Did I read this one as a kid? I can’t remember but I suspect not: I’m sure I read Little House in the Big Woods but I think I was pretty young at the time and I don’t know if I got this far in the series; I think I would have been bored by the courtship aspects but I would have liked the horses. Though the beginning, when Laura is staying with the Brewsters, does seem somewhat familiar to me, so maybe I started it and abandoned it. Anyway: when the book opens Laura is fifteen and leaving home to teach school for a bit; we see her at that first school (which is a bit challenging, both in terms of the pupils and her living situation, in a household where the wife is possibly depressed and certainly doesn’t want to be living where she’s living) and then at home again and at other schools, after, both as student and as teacher. As the book progresses, one of the main things we see is Laura’s relationship with Almanzo Wilder, which progresses from courtship to engagement to marriage, and is pretty sweet. I like how Almanzo lets Laura drive his horses, including Barnum, who has a tendency to rear and bolt, and how Laura handles whatever comes her way.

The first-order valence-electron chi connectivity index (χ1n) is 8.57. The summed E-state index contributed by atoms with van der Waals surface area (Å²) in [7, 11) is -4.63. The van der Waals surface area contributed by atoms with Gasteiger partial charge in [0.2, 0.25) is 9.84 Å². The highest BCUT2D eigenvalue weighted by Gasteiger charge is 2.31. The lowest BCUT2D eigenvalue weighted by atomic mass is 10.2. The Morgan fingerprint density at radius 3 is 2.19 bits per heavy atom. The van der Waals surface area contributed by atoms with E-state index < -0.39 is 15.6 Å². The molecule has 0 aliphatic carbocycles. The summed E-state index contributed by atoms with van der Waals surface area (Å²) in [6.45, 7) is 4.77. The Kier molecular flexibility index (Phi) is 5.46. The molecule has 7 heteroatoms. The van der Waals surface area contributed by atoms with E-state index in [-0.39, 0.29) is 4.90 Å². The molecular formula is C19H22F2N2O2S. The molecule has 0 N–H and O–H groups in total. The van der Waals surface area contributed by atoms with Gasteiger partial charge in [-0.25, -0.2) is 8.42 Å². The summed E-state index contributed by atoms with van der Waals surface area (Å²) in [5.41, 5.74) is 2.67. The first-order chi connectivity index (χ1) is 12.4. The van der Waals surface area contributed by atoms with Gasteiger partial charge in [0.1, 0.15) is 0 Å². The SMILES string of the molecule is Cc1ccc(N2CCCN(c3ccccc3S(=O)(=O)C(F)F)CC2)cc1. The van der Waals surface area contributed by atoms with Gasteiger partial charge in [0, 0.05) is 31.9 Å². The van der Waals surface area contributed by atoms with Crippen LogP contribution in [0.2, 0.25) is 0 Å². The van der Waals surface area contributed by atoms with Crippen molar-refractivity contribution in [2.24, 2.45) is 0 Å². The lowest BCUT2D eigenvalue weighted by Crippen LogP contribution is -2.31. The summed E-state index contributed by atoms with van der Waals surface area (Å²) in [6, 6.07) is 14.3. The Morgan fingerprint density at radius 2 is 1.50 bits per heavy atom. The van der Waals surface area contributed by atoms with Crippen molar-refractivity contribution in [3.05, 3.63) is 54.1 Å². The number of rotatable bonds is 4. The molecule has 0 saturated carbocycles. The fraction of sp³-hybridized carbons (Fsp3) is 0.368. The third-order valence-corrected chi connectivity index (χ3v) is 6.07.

As a modern city-dweller, it’s quite something to picture the big cold prairie landscapes that are described in this book. Where I live, it snows and it gets cold, but not negative forty degrees Fahrenheit cold. And because I live in NYC and walk a lot, I have a decent sense of distance on foot: like, it’s a mile from home to the climbing gym, and I walk there and back. But to think of a space in which that distance is the distance between a house and its nearest neighbor, like when Laura talks about living out on the McKees’ claim in the summer, is pretty trippy for me. I like the way Wilder writes about the prairie in all the seasons, how she describes the stars overhead and the wild roses and the snow and the trees. I like this, from early in the book: “A faint trace of sled runners stretched onward before them. There was nothing else to see but the endless, low white land and the huge pale sky, and the horses’ blue shadows blotting the sparkle from the snow.” And this, from later on: “The prairie was empty of all but birds and cloud shadows.”

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